We knit--and embroider-- to change lives.  Once we have mastered the fundamentals of various stitches and patterns, we each complete an individual collection to donate to a relevant charity of our choosing.
  • Outdoor Adventure

    We will learn and develop the skills and knowledge necessary to plan and lead wilderness adventures including, but not limited to, travel in the back-country, Leave No Trace ethics, map and compass navigation, hiking, camping, and rock climbing. We will actively explore outdoor resources, learn about basic safety and survival, as well as the leadership skills necessary to ultimately create and go on an adventure of our design and choosing.
  • Podcasting

    We’ll explore the art and craft of creating a podcast, from conception of an idea to production of a finished piece. Students will choose from any number of topics and create a narrative, conduct research and interviews, and compile and edit the audio recordings into one final product.
  • Robotics Team

    Our team, the Fighting Cougars, competes in the FIRST Tech Challenge. Each year a game is presented in September that involves a combination of basic challenges for a medium-sized robot to accomplish - moving, pushing, pulling, carrying - for varying amounts of points. Pairs of teams compete to get the most points. Our team comes with a large time commitment - in addition to Exploration block meetings, we have several Saturday meetings and scrimmages, leading to the state championship in early February. But there is nothing quite like it, and we espouse the FIRST values of Coopertition (competition with cooperation) and Gracious Professionalism.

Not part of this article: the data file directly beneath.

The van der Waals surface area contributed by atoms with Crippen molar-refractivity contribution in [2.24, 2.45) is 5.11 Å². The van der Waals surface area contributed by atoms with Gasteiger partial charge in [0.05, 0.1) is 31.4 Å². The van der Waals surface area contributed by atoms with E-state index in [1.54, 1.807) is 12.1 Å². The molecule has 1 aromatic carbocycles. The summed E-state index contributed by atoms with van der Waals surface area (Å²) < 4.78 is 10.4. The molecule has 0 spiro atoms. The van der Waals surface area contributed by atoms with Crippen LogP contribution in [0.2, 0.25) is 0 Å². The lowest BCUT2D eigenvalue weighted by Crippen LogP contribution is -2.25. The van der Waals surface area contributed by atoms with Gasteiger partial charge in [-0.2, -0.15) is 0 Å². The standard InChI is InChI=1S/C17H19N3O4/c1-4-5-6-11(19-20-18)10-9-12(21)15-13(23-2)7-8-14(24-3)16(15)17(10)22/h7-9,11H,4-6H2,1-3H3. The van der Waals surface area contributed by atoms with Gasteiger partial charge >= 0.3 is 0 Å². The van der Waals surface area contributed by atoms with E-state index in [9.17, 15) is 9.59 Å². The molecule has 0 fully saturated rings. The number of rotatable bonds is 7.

• Rugby Sevens

    A version of rugby played at the Olympic level, Sevens is a fantastic, welcoming, team building game that emphasizes support over individual performance, and coordination above all.  We will play “touch”, study tactics and history, and run around! All are welcome. **If you sign up for this, you will be outdoors in all sorts of weather. 
  • Start.AI: A Workshop to Develop Your AI Superpowers

    AI is changing the world as we know it and the pace of change will rapidly accelerate in the years to come, opening up all kinds of questions, challenges and opportunities related to how we live, communicate and work. Together, we will learn about some of the most important issues facing AI today and we will discover new applications of AI technology. Many of these tools are created in such a way that minimal or no coding is required!  
  • The Craft of Acting

    For students who are eager to learn the in-depth craft of acting, this first term will focus on classic modern American dramatists such as Arthur Miller, Tennessee Williams, William Inge,  and Eugene O’Neill. We will work toward and end with a major scene presentation. 
  • The New Yearbook

    Students will plan and complete the 2019-2020 yearbook over the fall and winter terms, taking photos, designing digitally, editing, and publishing. In the process, we will dive into in-depth discussions on how we might re-conceptualize and reinvent the Derryfield yearbook.  

The Derryfield School

2108 River Road, Manchester, NH 03104     p: 603.669.4524     f: 603.625.9715